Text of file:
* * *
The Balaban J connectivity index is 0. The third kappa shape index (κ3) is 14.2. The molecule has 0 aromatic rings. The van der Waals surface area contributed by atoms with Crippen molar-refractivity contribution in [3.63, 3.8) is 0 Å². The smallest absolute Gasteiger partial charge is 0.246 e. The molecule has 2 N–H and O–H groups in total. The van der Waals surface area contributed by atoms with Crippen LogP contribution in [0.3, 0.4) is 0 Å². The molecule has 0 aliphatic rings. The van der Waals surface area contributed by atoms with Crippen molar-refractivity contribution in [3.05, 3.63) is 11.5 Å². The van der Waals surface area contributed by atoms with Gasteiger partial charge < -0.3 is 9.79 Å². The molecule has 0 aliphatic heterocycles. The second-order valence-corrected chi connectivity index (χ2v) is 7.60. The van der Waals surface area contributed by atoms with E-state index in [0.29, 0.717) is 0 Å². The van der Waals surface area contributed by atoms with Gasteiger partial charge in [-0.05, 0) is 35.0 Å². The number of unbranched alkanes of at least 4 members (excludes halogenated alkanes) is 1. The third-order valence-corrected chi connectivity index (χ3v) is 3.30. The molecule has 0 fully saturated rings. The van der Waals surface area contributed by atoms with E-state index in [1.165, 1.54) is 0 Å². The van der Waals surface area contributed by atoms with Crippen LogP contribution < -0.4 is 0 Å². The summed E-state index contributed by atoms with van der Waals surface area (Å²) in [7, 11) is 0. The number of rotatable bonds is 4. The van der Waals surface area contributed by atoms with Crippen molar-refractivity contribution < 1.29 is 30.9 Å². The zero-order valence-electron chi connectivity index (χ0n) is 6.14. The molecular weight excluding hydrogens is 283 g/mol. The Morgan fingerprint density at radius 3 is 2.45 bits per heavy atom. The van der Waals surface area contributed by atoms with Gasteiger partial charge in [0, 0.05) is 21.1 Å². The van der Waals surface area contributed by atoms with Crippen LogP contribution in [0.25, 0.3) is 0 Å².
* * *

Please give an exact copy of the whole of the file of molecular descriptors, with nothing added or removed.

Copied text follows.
The Balaban J connectivity index is 0. The third kappa shape index (κ3) is 14.2. The molecule has 0 aromatic rings. The van der Waals surface area contributed by atoms with Crippen molar-refractivity contribution in [3.63, 3.8) is 0 Å². The smallest absolute Gasteiger partial charge is 0.246 e. The molecule has 2 N–H and O–H groups in total. The van der Waals surface area contributed by atoms with Crippen LogP contribution in [0.3, 0.4) is 0 Å². The molecule has 0 aliphatic rings. The van der Waals surface area contributed by atoms with Crippen molar-refractivity contribution in [3.05, 3.63) is 11.5 Å². The van der Waals surface area contributed by atoms with Gasteiger partial charge < -0.3 is 9.79 Å². The molecule has 0 aliphatic heterocycles. The second-order valence-corrected chi connectivity index (χ2v) is 7.60. The van der Waals surface area contributed by atoms with E-state index in [0.29, 0.717) is 0 Å². The van der Waals surface area contributed by atoms with Gasteiger partial charge in [-0.05, 0) is 35.0 Å². The number of unbranched alkanes of at least 4 members (excludes halogenated alkanes) is 1. The third-order valence-corrected chi connectivity index (χ3v) is 3.30. The molecule has 0 fully saturated rings. The van der Waals surface area contributed by atoms with E-state index in [1.165, 1.54) is 0 Å². The van der Waals surface area contributed by atoms with Crippen LogP contribution < -0.4 is 0 Å². The summed E-state index contributed by atoms with van der Waals surface area (Å²) in [7, 11) is 0. The number of rotatable bonds is 4. The van der Waals surface area contributed by atoms with Crippen molar-refractivity contribution < 1.29 is 30.9 Å². The zero-order valence-electron chi connectivity index (χ0n) is 6.14. The molecular weight excluding hydrogens is 283 g/mol. The Morgan fingerprint density at radius 3 is 2.45 bits per heavy atom. The van der Waals surface area contributed by atoms with Gasteiger partial charge in [0, 0.05) is 21.1 Å². The van der Waals surface area contributed by atoms with Crippen LogP contribution in [0.25, 0.3) is 0 Å².